Here’s my write-up of last night’s event — please add comments where I’ve missed things, got things wrong etc. In particular, this is my recollection of what Wilfrid said and isn’t based on his notes, so apologies if I’ve mangled anything.
The topic was introduced by Prof Wilfrid Hodges in what transpired to be his last engagement as a member of Queen Mary College staff. He opened with brief descriptions of Aristotle’s syllogistic logic, and the tradition that followed him. In particular he pointed out that this tradition often claimed that logic — broadly, the formal rules for making arguments or deductions — was at the very heart of all rationality.
Aristotle’s logical rules were good, but are they sufficient for rationality? It would seem that computer progammes, which are purely logical, would count as rational; the Curry-Howard Correspondence is a technical result in computer science that exhibits a clear relationship between programmes and arguments, or at least the special case of those mathematical arguments known as “proofs”. But is this satisfactory? Or is rationality something more?
The American philosopher C S Peirce put forward a “proof” that Aristotle’s rules for logic were sufficient for rationality. His argument proceeded by starting from an intuitive idea about how we reason and showing that this simply corresponds to a syllogism. But the act of reducing a real-world argument to a formal scheme is very messy and not at all straightforward. What’s more, real-life decisions are often not based on a specific set of well-defined hypotheses; we’d have to include a huge number of assumptions to write out the decision-making process in formal terms. That’s perhaps why it’s possible for two rational people who start with the same information and reach different conclusions; their previous experiences will come to bear in all kinds of complex ways.
What’s more, all this would take a huge amount of time, and in real life we don’t have that kind of time. There are also questions of epistemology — the status of our knowledge — and hence probability, too. We don’t need pure textbook logic to be rational but “bounded rationality“, which operates within human limits; perhaps this just is rationality.
In the ensuring discussion we touched on a wide range of topics. A few that I particularly remember were:
- The contention in some parts of Continental philosophy that “rationality” is culturally specific, and isn’t an absolute. I have some thoughts on this but as I didn’t get into them at the time I’ll hold my fire for another post.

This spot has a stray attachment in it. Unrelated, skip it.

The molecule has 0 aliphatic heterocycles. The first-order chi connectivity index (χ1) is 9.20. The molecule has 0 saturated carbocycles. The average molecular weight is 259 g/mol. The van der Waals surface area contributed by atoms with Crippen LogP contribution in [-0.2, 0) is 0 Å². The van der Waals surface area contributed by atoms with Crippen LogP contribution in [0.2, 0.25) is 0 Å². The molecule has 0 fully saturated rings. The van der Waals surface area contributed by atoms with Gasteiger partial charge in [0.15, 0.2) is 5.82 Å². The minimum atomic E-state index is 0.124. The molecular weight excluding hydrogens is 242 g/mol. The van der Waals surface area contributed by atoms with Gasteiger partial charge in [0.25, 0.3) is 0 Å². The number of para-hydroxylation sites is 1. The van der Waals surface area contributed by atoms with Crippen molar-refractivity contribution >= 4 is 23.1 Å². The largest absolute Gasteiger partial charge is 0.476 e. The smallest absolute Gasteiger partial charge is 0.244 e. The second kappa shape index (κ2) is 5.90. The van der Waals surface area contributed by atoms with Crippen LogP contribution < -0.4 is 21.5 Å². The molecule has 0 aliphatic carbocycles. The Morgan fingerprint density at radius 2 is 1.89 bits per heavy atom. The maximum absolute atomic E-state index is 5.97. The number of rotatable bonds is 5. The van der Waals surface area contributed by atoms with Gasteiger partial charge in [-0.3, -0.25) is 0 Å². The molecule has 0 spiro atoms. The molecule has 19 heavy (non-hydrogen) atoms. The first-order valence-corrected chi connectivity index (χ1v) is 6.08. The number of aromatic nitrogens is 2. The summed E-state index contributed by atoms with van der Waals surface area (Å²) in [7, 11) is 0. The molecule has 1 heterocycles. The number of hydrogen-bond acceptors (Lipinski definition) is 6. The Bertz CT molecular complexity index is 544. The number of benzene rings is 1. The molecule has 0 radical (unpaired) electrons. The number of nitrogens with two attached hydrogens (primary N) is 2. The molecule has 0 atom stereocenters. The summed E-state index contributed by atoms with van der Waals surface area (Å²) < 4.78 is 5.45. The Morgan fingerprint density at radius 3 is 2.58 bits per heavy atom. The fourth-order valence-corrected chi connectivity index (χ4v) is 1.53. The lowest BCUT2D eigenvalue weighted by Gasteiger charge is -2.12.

- On a related note, there was some discussion of whether reason, however defined, was the only valid way of thinking. I was reminded of William S Burrough’s injunction to “abandon all rational thought” in the quest for creativity and new ideas. We didn’t explore that too much, or the relationship it has to the pragmatic process of forming our basic assumptions, which can’t be a purely rational process.
- The idea of “getting rid of your assumptions” or minimising them, and the impossibility of really doing so, which I think were recognised on all sides. This is one reason why rationality can’t be just logic. In order to infer very much using your logical system you have to have some assumptions to get you started.
- The existence of “deviant” logics different from Aristotle’s, including Buddhist logic. The Stanford Encyclopaedia gives a gloss on the Tetralemma which is probably the most relevant part. Wilfrid mentioned studies of the Buddhist tradition by Western logicians indicating that the actual “laws of thought” being formulated were not as radically different from Aristotle’s as first appeared; it was more of a superficial difference in presentation rather than a radical difference in rationality.
- On a similar tack I also mentioned Brouwer’s intuitionism, which is a logic that doesn’t assume the Law of the Excluded Middle. But as Wilfrid pointed out, this is a special logic designed to capture not “truth” but “provability”, and just because something is true doesn’t mean we can prove it (if it did, we’d be omniscient).
- The Wason Selection Test, and the fact that even trained logicians may find logical rules hard to apply in quite simple cases; but also the fact that the way we choose to reason is fitted to different situations (in this case, a psychology experiment), lending a sociological aspect to the problem.
Wilfrid summed up with the sentiment that, while people are not universally rational, and while we may not yet understand everything about rationality (or even everything about logic) we as a species can be optimistic about our chances of putting our relationships on ever more rational footings in the future, although that outcome was by no means certain.
It was a great discussion and I know I missed a lot out — as I said above, please feel free to add your own recollections, or follow up on things not said, below. In particular there were some interesting things said about Leibniz and Wittgenstein (not at the same time) that I don’t now recall well enough to try to write them down.
If you’d like to read something by Wilfrid and haven’t the necessary background for his mathematical work, this paper is relatively accessible and touches on many of the topics we talked about. If you enjoyed the Wason Selection Test but found it a bit easy then this is a real challenge.